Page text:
WHAT HAPPENED A pan-European network focusing on robotics is aiming to reduce barriers to adoption by creating a platform for healthcare and technology providers to collaborate. The Digital Innovation Hubs in Healthcare Robotics project is bringing together 17 partners from 10 countries, including Germany, France, the UK and Switzerland, who will connect their regional networks and expertise, led
Artificial intelligence systems simulate human intelligence by learning, reasoning, and self correction. This technology has the potential to be more accurate than doctors at making diagnoses and performing surgical interventions, says Jörg Goldhahn, MD, MAS, deputy head of the Institute for Translational Medicine at ETH Zurich, Switzerland. It has a “near unlimited capacity” for data
Kids learn better with a friend. They’re more enthusiastic and understand more if they dig into a subject with a companion. But what if that companion is artificial? Researchers at the University of Wisconsin-Madison have built a robot, named Minnie, to serve as a reading buddy to middle school kids, and Minnie’s new friends grew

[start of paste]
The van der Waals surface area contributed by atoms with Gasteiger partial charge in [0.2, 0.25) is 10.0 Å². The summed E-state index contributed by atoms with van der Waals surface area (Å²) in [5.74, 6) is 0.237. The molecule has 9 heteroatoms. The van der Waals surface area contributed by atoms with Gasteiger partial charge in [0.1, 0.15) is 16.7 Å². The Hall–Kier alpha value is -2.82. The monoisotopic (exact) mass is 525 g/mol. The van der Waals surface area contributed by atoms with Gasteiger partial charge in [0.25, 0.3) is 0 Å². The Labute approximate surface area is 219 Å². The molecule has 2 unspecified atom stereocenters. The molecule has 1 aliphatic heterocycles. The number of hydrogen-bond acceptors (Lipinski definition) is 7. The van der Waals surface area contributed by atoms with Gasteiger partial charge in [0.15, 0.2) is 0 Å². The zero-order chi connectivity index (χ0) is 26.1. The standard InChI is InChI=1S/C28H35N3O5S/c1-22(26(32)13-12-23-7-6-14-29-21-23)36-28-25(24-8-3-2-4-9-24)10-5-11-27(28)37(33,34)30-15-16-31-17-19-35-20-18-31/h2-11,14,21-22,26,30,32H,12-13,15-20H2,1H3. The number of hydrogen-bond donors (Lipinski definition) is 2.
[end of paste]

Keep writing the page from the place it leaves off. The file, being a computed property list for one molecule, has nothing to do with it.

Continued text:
Getting robots to do things isn’t easy: usually scientists have to either explicitly program them or get them to understand how humans communicate via language. But what if we could control robots more intuitively, using just hand gestures and brainwaves? A new system spearheaded by researchers from MIT’s Computer Science and Artificial Intelligence Laboratory (CSAIL)
A new study by Professors Martti Juhola and Katriina Aalto-Setälä of the University of Tampere in Finland demonstrates that with the use of artificial intelligence and machine learning, it is possible not only to accurately sort sick cardiac cell cultures from healthy ones, but also to differentiate between genetic cardiac diseases. iPSC-derived cardiomyocytes can be
A new RAND Corporation paper finds that artificial intelligence has the potential to upend the foundations of nuclear deterrence by the year 2040. While AI-controlled doomsday machines are considered unlikely, the hazards of artificial intelligence for nuclear security lie instead in its potential to encourage humans to take potentially apocalyptic risks, according to the paper.